The same writer (a Dr Farquarson) describes another of Dr Hunter’s exploits concerning “Byrne or O’Brian the famous Irish giant”.
“Hunter wished to secure O’Brian for dissection and the giant naturally wished to evade the scalpel. (He) arranged that after death his remains should be enclosed in a leaden coffin and buried at sea. In compliance with his directions the undertaker engaged some men to watch the body alternately, but a bribe of £500 removed all scruples, and Hunter, placing his ghastly burden in his own carriage, conveyed it immediately to Earls-Court. Fearing a discovery should take place Hunter did not chose to risk what the ordinary method of preparing a skeleton would require. Accordingly the body was cut to pieces and the flesh separated by boiling; hence has arisen the brown colour of the bones.”
Hunter himself died in 1793 and left his collection to the Royal College of Surgeons. His widow Anne, a distinguished figure in society in her own right stayed on in the house. She was a friend of Elizabeth Montagu, Horace Walpole, the author of the Castle of Otranto and our old friend Madame D’Arblay (Fanny Burney)
This view shows a gentleman escorting a lady into the house. If she is showing any reluctance that may be at the prospect of seeing the item in the insert, “the copper in which the body of the Irish Giant was boiled.” Or perhaps if this picture is depicting a scene after 1832 when the house was (according to another Times correspondent Benjamin Ward Richardson) turned into “an asylum for ladies under restraint for lunacy” she is reluctant to enter for another reason.
[It’s been pointed out to me -see comment below -that the couple are facing away from the house, not going in. Perhaps they’re quietly creeping out having seen the infamous copper. The door is open – are they strolling away casually? “Just act nonchalant, we’re almost at the gate.”)
Of course, it might not have been too bad in there. Look at Mrs Bradbury’s “Establishment for the reception of ladies nervously affected.”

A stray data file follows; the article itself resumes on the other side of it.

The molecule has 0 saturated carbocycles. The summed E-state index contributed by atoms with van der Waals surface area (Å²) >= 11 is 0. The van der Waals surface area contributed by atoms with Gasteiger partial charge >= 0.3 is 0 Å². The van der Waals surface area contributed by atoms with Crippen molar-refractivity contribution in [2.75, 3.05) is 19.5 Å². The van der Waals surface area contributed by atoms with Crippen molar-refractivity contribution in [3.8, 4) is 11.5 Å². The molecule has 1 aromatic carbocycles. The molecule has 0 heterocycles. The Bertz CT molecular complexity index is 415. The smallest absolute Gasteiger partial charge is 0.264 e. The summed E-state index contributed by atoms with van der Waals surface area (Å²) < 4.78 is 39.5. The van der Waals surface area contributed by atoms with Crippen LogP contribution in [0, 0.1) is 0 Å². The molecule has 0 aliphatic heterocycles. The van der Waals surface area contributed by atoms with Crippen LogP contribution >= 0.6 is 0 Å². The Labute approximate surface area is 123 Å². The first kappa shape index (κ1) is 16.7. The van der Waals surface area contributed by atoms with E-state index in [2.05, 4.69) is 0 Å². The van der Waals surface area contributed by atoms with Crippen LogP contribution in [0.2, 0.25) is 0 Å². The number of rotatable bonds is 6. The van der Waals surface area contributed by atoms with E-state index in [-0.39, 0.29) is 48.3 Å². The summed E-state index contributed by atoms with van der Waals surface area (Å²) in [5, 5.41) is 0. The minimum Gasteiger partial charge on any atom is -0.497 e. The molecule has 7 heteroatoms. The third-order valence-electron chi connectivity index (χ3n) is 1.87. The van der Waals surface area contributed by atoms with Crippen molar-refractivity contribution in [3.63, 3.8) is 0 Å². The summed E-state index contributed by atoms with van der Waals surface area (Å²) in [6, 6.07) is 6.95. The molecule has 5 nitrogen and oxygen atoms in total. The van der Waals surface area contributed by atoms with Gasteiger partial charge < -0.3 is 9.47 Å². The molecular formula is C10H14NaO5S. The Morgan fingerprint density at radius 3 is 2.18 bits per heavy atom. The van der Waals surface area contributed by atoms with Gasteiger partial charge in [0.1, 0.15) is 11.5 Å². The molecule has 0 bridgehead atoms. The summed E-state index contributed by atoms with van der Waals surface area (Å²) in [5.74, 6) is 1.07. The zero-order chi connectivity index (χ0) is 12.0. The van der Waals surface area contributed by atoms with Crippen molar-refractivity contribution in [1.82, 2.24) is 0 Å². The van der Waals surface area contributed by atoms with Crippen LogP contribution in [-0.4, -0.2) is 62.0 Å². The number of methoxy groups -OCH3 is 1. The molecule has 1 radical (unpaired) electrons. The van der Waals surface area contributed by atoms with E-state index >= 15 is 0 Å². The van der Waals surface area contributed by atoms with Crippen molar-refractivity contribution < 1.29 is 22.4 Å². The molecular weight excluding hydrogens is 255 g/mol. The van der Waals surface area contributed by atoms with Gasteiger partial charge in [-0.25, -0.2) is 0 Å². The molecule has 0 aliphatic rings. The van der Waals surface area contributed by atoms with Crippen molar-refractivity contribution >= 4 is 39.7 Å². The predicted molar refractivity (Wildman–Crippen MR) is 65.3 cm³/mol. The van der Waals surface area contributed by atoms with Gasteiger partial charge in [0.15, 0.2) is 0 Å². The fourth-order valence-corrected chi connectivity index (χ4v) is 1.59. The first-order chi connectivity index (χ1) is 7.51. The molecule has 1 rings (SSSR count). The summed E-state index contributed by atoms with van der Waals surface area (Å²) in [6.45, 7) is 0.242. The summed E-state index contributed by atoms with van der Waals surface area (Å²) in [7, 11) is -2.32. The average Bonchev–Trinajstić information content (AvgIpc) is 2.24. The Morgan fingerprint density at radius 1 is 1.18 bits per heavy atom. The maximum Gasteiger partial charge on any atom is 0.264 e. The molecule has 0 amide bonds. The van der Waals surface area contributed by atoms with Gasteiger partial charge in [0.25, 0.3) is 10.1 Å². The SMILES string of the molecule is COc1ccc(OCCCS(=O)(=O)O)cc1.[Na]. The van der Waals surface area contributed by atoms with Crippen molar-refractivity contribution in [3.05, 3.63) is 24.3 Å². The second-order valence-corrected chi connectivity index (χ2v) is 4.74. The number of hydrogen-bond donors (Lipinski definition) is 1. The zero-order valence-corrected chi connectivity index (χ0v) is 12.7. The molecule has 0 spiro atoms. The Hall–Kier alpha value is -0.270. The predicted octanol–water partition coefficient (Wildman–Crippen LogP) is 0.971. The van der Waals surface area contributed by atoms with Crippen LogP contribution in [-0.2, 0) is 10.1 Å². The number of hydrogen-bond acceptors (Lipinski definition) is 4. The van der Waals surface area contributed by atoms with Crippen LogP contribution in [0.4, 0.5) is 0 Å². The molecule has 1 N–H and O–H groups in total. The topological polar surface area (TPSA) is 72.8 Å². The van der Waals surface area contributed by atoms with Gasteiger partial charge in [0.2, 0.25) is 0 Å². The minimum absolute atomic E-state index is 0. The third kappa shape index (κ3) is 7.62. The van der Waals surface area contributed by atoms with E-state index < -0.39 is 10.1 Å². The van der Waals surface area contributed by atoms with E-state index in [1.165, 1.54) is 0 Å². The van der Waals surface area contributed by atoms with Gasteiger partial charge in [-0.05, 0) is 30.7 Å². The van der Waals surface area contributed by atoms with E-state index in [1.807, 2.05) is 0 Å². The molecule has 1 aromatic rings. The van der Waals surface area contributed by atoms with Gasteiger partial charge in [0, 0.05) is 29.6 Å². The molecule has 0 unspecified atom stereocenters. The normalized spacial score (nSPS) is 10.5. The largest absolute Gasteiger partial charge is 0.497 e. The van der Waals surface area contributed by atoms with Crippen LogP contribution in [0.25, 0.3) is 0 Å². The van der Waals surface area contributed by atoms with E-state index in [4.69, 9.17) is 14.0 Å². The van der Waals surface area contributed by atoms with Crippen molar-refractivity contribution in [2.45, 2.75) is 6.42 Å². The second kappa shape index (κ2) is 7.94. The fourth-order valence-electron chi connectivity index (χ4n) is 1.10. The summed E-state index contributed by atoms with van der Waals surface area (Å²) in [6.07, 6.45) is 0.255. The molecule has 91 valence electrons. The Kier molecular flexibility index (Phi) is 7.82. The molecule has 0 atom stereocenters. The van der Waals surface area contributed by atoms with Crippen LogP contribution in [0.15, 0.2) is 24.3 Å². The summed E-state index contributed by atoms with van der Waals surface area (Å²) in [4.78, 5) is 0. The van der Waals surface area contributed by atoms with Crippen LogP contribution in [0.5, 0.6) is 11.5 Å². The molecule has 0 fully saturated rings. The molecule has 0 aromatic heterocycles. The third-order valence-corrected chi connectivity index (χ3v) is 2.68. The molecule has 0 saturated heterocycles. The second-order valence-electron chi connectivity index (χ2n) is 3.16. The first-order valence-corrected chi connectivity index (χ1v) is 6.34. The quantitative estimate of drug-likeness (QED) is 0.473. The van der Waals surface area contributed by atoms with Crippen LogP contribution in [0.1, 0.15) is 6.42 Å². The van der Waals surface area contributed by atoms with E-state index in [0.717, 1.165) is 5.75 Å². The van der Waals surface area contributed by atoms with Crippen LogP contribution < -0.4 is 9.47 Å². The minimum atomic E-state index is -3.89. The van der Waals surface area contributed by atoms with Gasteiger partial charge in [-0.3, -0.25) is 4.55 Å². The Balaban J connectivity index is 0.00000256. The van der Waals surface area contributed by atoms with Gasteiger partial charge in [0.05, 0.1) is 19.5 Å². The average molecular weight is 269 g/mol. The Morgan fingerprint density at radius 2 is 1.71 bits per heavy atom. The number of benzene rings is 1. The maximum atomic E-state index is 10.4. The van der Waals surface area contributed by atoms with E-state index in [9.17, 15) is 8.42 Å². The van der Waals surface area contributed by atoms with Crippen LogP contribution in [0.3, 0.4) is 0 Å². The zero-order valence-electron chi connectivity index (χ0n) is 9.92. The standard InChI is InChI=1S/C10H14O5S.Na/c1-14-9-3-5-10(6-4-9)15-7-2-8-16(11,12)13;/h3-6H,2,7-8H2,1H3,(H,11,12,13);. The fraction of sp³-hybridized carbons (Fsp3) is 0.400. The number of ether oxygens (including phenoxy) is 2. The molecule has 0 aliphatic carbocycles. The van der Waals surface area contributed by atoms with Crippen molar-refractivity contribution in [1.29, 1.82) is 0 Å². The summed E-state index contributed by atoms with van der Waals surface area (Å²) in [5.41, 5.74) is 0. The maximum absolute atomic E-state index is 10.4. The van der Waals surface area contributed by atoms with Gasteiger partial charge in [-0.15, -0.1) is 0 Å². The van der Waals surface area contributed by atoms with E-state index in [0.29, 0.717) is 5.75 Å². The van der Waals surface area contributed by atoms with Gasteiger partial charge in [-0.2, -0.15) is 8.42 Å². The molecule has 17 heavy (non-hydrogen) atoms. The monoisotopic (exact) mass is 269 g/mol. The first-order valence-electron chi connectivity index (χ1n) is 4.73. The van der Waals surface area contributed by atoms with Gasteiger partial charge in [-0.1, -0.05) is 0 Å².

No more wild animals under the mound. Ladies stroll around the grounds. Is that archery?
Bows and arrows for the inmates? Perhaps Mrs Bradbury was sitting inside the mound in one of the cages after a sensation novel type insurrection at the establishment? Is there a Victorian novel featuring the inmates taking over the asylum?
In any case the house as it was called was eventually taken over by a Dr Gardner Hill, a comparatively enlightened reformer “of the system of the treatment of the insane.”
This picture may come from that period. A couple of gardeners pause for the photographer on the tranquil lawn.
Richardson and Farquarson both mourned the passing on Earls Court House and its “absorption” into a red brick street“. As along Old Brompton Road, the houses of the semi-rural days in Earls Court disappeared, but Dr John Hunter is still remembered many years later.
In week five of the great scanning famine I began this post thinking I was going to do a general look at the way Earls Court changed in the 19th century using some of the many postcards we have of the area. Then I found out that what I thought looked like an ice house was in fact a lions’ den so I lingered over John Hunter. I’ve told a couple of sensational anecdotes but of course Hunter was a great doctor as well as a famous eccentric.
We’ll come back to those postcards quite soon though.